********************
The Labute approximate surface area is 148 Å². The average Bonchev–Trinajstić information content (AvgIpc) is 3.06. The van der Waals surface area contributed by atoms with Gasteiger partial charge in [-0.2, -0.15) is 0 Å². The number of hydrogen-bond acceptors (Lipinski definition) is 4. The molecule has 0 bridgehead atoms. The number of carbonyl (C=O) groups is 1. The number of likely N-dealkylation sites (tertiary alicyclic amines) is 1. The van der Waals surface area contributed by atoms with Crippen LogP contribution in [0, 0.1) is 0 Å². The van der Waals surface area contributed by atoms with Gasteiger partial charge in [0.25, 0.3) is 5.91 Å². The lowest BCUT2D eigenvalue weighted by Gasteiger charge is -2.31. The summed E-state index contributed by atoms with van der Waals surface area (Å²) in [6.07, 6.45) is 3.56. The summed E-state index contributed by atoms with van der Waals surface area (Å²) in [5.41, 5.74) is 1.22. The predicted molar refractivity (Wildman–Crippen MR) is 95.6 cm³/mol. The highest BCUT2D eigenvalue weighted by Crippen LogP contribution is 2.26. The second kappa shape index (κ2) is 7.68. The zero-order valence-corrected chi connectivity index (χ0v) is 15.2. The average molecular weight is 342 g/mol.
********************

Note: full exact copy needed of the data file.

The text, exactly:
The Labute approximate surface area is 148 Å². The average Bonchev–Trinajstić information content (AvgIpc) is 3.06. The van der Waals surface area contributed by atoms with Gasteiger partial charge in [-0.2, -0.15) is 0 Å². The number of hydrogen-bond acceptors (Lipinski definition) is 4. The molecule has 0 bridgehead atoms. The number of carbonyl (C=O) groups is 1. The number of likely N-dealkylation sites (tertiary alicyclic amines) is 1. The van der Waals surface area contributed by atoms with Crippen LogP contribution in [0, 0.1) is 0 Å². The van der Waals surface area contributed by atoms with Gasteiger partial charge in [0.25, 0.3) is 5.91 Å². The lowest BCUT2D eigenvalue weighted by Gasteiger charge is -2.31. The summed E-state index contributed by atoms with van der Waals surface area (Å²) in [6.07, 6.45) is 3.56. The summed E-state index contributed by atoms with van der Waals surface area (Å²) in [5.41, 5.74) is 1.22. The predicted molar refractivity (Wildman–Crippen MR) is 95.6 cm³/mol. The highest BCUT2D eigenvalue weighted by Crippen LogP contribution is 2.26. The second kappa shape index (κ2) is 7.68. The zero-order valence-corrected chi connectivity index (χ0v) is 15.2. The average molecular weight is 342 g/mol.